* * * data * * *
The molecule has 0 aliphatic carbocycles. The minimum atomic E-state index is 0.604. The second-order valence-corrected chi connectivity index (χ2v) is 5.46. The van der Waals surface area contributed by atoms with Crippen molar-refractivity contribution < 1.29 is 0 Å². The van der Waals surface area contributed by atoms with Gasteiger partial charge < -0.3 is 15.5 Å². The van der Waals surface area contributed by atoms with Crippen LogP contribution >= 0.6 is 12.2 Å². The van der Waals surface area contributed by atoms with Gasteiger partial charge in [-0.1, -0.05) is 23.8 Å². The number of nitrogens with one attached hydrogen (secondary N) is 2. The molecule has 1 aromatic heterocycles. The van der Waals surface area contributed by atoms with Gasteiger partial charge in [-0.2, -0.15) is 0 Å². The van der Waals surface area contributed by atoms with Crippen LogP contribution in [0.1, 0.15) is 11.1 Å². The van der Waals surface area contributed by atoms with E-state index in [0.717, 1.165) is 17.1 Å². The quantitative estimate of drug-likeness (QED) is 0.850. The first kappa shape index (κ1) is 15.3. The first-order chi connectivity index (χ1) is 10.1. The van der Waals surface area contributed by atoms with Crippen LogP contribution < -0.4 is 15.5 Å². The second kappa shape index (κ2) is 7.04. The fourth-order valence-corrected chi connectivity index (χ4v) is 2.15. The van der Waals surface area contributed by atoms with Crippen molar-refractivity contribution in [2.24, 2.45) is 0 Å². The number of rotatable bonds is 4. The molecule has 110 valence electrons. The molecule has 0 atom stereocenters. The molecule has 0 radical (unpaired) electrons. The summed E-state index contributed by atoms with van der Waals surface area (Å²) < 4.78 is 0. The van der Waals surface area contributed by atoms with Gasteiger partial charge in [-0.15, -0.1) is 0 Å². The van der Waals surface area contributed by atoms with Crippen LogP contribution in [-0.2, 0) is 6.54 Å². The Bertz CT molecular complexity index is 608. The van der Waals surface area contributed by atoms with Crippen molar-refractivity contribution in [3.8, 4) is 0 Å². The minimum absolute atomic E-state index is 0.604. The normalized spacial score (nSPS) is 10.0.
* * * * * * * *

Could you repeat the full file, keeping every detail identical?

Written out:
The molecule has 0 aliphatic carbocycles. The minimum atomic E-state index is 0.604. The second-order valence-corrected chi connectivity index (χ2v) is 5.46. The van der Waals surface area contributed by atoms with Crippen molar-refractivity contribution < 1.29 is 0 Å². The van der Waals surface area contributed by atoms with Gasteiger partial charge < -0.3 is 15.5 Å². The van der Waals surface area contributed by atoms with Crippen LogP contribution >= 0.6 is 12.2 Å². The van der Waals surface area contributed by atoms with Gasteiger partial charge in [-0.1, -0.05) is 23.8 Å². The number of nitrogens with one attached hydrogen (secondary N) is 2. The molecule has 1 aromatic heterocycles. The van der Waals surface area contributed by atoms with Gasteiger partial charge in [-0.2, -0.15) is 0 Å². The van der Waals surface area contributed by atoms with Crippen LogP contribution in [0.1, 0.15) is 11.1 Å². The van der Waals surface area contributed by atoms with E-state index in [0.717, 1.165) is 17.1 Å². The quantitative estimate of drug-likeness (QED) is 0.850. The first kappa shape index (κ1) is 15.3. The first-order chi connectivity index (χ1) is 10.1. The van der Waals surface area contributed by atoms with Crippen LogP contribution < -0.4 is 15.5 Å². The second kappa shape index (κ2) is 7.04. The fourth-order valence-corrected chi connectivity index (χ4v) is 2.15. The van der Waals surface area contributed by atoms with Crippen molar-refractivity contribution in [2.24, 2.45) is 0 Å². The number of rotatable bonds is 4. The molecule has 110 valence electrons. The molecule has 0 atom stereocenters. The molecule has 0 radical (unpaired) electrons. The summed E-state index contributed by atoms with van der Waals surface area (Å²) < 4.78 is 0. The van der Waals surface area contributed by atoms with Gasteiger partial charge in [-0.15, -0.1) is 0 Å². The van der Waals surface area contributed by atoms with Crippen LogP contribution in [-0.2, 0) is 6.54 Å². The Bertz CT molecular complexity index is 608. The van der Waals surface area contributed by atoms with Crippen molar-refractivity contribution in [3.8, 4) is 0 Å². The minimum absolute atomic E-state index is 0.604. The normalized spacial score (nSPS) is 10.0.